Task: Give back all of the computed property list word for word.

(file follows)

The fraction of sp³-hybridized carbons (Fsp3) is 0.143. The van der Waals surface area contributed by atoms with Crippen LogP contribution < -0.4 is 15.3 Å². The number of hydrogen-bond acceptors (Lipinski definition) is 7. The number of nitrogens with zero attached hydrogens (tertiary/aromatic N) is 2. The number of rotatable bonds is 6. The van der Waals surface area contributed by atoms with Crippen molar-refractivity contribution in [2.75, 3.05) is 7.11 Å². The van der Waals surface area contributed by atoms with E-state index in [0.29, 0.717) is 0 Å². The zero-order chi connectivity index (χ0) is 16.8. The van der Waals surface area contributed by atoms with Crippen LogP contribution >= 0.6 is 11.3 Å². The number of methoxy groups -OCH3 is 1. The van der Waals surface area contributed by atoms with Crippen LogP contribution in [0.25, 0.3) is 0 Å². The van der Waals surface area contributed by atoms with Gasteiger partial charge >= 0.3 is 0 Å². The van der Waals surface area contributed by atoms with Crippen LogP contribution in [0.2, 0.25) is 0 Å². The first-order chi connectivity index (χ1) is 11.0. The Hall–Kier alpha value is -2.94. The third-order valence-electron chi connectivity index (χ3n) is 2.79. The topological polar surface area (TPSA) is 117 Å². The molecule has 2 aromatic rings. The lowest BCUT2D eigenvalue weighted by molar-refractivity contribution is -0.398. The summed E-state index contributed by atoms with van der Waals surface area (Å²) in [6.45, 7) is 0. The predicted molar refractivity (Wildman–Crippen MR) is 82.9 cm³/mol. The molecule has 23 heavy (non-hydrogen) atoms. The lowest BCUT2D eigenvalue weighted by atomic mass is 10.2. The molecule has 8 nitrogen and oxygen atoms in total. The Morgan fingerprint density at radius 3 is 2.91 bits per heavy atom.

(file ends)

The fraction of sp³-hybridized carbons (Fsp3) is 0.143. The van der Waals surface area contributed by atoms with Crippen LogP contribution < -0.4 is 15.3 Å². The number of hydrogen-bond acceptors (Lipinski definition) is 7. The number of nitrogens with zero attached hydrogens (tertiary/aromatic N) is 2. The number of rotatable bonds is 6. The van der Waals surface area contributed by atoms with Crippen molar-refractivity contribution in [2.75, 3.05) is 7.11 Å². The van der Waals surface area contributed by atoms with E-state index in [0.29, 0.717) is 0 Å². The zero-order chi connectivity index (χ0) is 16.8. The van der Waals surface area contributed by atoms with Crippen LogP contribution >= 0.6 is 11.3 Å². The number of methoxy groups -OCH3 is 1. The van der Waals surface area contributed by atoms with Crippen LogP contribution in [0.25, 0.3) is 0 Å². The van der Waals surface area contributed by atoms with Gasteiger partial charge >= 0.3 is 0 Å². The van der Waals surface area contributed by atoms with Crippen LogP contribution in [0.2, 0.25) is 0 Å². The first-order chi connectivity index (χ1) is 11.0. The Hall–Kier alpha value is -2.94. The third-order valence-electron chi connectivity index (χ3n) is 2.79. The topological polar surface area (TPSA) is 117 Å². The molecule has 2 aromatic rings. The lowest BCUT2D eigenvalue weighted by molar-refractivity contribution is -0.398. The summed E-state index contributed by atoms with van der Waals surface area (Å²) in [6.45, 7) is 0. The predicted molar refractivity (Wildman–Crippen MR) is 82.9 cm³/mol. The molecule has 23 heavy (non-hydrogen) atoms. The lowest BCUT2D eigenvalue weighted by atomic mass is 10.2. The molecule has 8 nitrogen and oxygen atoms in total. The Morgan fingerprint density at radius 3 is 2.91 bits per heavy atom.